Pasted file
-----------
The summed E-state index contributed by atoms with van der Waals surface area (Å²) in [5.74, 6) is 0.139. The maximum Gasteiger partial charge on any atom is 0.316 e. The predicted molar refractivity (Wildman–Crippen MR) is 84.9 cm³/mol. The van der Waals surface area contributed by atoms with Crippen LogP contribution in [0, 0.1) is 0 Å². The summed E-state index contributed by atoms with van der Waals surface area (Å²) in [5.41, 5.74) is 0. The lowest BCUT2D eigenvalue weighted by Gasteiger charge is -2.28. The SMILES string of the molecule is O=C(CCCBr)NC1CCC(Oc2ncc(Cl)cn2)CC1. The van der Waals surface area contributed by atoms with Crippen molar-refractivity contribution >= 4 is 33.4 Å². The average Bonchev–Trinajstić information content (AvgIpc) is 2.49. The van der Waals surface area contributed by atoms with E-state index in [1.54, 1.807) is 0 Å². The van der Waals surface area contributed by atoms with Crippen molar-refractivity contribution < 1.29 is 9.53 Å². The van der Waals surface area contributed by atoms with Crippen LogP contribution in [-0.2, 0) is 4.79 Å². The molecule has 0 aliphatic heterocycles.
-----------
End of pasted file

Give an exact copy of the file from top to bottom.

The summed E-state index contributed by atoms with van der Waals surface area (Å²) in [5.74, 6) is 0.139. The maximum Gasteiger partial charge on any atom is 0.316 e. The predicted molar refractivity (Wildman–Crippen MR) is 84.9 cm³/mol. The van der Waals surface area contributed by atoms with Crippen LogP contribution in [0, 0.1) is 0 Å². The summed E-state index contributed by atoms with van der Waals surface area (Å²) in [5.41, 5.74) is 0. The lowest BCUT2D eigenvalue weighted by Gasteiger charge is -2.28. The SMILES string of the molecule is O=C(CCCBr)NC1CCC(Oc2ncc(Cl)cn2)CC1. The van der Waals surface area contributed by atoms with Crippen molar-refractivity contribution >= 4 is 33.4 Å². The average Bonchev–Trinajstić information content (AvgIpc) is 2.49. The van der Waals surface area contributed by atoms with E-state index in [1.54, 1.807) is 0 Å². The van der Waals surface area contributed by atoms with Crippen molar-refractivity contribution < 1.29 is 9.53 Å². The van der Waals surface area contributed by atoms with Crippen LogP contribution in [-0.2, 0) is 4.79 Å². The molecule has 0 aliphatic heterocycles.